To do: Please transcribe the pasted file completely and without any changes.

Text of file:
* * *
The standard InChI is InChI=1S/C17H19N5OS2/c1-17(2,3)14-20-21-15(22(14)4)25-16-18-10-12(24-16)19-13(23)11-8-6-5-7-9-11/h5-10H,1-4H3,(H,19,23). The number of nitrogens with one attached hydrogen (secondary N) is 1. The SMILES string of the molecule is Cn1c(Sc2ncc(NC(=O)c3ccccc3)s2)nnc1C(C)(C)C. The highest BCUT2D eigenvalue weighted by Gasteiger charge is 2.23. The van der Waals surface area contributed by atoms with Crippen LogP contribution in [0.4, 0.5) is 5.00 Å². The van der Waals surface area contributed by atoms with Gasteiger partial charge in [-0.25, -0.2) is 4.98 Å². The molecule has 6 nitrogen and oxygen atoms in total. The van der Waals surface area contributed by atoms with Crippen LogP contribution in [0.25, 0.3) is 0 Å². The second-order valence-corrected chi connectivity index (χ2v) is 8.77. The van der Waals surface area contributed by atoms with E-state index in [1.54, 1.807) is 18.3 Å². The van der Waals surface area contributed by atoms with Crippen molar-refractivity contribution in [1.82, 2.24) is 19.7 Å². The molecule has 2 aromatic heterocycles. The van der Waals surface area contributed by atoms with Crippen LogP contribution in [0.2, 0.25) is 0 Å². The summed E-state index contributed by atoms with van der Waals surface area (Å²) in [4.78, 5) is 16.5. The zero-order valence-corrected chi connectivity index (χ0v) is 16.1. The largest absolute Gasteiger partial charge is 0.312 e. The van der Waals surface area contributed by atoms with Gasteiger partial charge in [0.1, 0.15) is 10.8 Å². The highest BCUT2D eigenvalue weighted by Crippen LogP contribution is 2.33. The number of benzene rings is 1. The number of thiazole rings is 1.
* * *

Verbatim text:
The standard InChI is InChI=1S/C17H19N5OS2/c1-17(2,3)14-20-21-15(22(14)4)25-16-18-10-12(24-16)19-13(23)11-8-6-5-7-9-11/h5-10H,1-4H3,(H,19,23). The number of nitrogens with one attached hydrogen (secondary N) is 1. The SMILES string of the molecule is Cn1c(Sc2ncc(NC(=O)c3ccccc3)s2)nnc1C(C)(C)C. The highest BCUT2D eigenvalue weighted by Gasteiger charge is 2.23. The van der Waals surface area contributed by atoms with Crippen LogP contribution in [0.4, 0.5) is 5.00 Å². The van der Waals surface area contributed by atoms with Gasteiger partial charge in [-0.25, -0.2) is 4.98 Å². The molecule has 6 nitrogen and oxygen atoms in total. The van der Waals surface area contributed by atoms with Crippen LogP contribution in [0.25, 0.3) is 0 Å². The second-order valence-corrected chi connectivity index (χ2v) is 8.77. The van der Waals surface area contributed by atoms with E-state index in [1.54, 1.807) is 18.3 Å². The van der Waals surface area contributed by atoms with Crippen molar-refractivity contribution in [1.82, 2.24) is 19.7 Å². The molecule has 2 aromatic heterocycles. The van der Waals surface area contributed by atoms with Crippen LogP contribution in [0.2, 0.25) is 0 Å². The summed E-state index contributed by atoms with van der Waals surface area (Å²) in [4.78, 5) is 16.5. The zero-order valence-corrected chi connectivity index (χ0v) is 16.1. The largest absolute Gasteiger partial charge is 0.312 e. The van der Waals surface area contributed by atoms with Gasteiger partial charge in [0.1, 0.15) is 10.8 Å². The highest BCUT2D eigenvalue weighted by Crippen LogP contribution is 2.33. The number of benzene rings is 1. The number of thiazole rings is 1.